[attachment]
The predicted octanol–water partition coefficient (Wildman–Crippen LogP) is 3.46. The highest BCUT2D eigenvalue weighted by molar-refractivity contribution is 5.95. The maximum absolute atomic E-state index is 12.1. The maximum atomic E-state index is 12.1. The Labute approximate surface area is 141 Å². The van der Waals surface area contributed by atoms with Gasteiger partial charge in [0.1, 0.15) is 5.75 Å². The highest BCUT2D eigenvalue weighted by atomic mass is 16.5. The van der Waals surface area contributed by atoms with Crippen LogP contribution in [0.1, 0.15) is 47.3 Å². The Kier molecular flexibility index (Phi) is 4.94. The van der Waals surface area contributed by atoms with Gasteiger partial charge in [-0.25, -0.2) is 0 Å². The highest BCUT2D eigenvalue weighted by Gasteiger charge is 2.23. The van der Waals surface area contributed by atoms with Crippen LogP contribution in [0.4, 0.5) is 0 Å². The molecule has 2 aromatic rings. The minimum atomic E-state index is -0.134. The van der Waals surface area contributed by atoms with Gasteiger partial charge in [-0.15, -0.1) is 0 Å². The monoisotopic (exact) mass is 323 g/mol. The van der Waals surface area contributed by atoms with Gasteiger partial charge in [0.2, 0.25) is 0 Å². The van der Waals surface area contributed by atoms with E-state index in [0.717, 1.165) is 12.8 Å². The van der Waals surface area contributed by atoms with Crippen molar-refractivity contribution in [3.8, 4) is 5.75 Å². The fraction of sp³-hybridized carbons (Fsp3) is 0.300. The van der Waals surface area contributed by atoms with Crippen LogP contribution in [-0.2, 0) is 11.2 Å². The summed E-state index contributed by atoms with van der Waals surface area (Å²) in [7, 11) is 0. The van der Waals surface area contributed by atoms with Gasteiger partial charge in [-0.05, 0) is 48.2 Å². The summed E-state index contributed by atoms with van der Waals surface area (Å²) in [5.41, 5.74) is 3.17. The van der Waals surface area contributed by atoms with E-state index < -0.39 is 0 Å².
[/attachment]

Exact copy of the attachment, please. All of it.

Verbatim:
The predicted octanol–water partition coefficient (Wildman–Crippen LogP) is 3.46. The highest BCUT2D eigenvalue weighted by molar-refractivity contribution is 5.95. The maximum absolute atomic E-state index is 12.1. The maximum atomic E-state index is 12.1. The Labute approximate surface area is 141 Å². The van der Waals surface area contributed by atoms with Gasteiger partial charge in [0.1, 0.15) is 5.75 Å². The highest BCUT2D eigenvalue weighted by atomic mass is 16.5. The van der Waals surface area contributed by atoms with Crippen LogP contribution in [0.1, 0.15) is 47.3 Å². The Kier molecular flexibility index (Phi) is 4.94. The van der Waals surface area contributed by atoms with Gasteiger partial charge in [-0.25, -0.2) is 0 Å². The highest BCUT2D eigenvalue weighted by Gasteiger charge is 2.23. The van der Waals surface area contributed by atoms with Crippen LogP contribution in [0.4, 0.5) is 0 Å². The molecule has 2 aromatic rings. The minimum atomic E-state index is -0.134. The van der Waals surface area contributed by atoms with Gasteiger partial charge in [-0.15, -0.1) is 0 Å². The monoisotopic (exact) mass is 323 g/mol. The van der Waals surface area contributed by atoms with Gasteiger partial charge in [0.2, 0.25) is 0 Å². The van der Waals surface area contributed by atoms with E-state index in [0.717, 1.165) is 12.8 Å². The van der Waals surface area contributed by atoms with Crippen molar-refractivity contribution in [3.8, 4) is 5.75 Å². The fraction of sp³-hybridized carbons (Fsp3) is 0.300. The van der Waals surface area contributed by atoms with Crippen LogP contribution in [-0.2, 0) is 11.2 Å². The summed E-state index contributed by atoms with van der Waals surface area (Å²) in [7, 11) is 0. The van der Waals surface area contributed by atoms with Gasteiger partial charge in [-0.05, 0) is 48.2 Å². The summed E-state index contributed by atoms with van der Waals surface area (Å²) in [5.41, 5.74) is 3.17. The van der Waals surface area contributed by atoms with E-state index < -0.39 is 0 Å².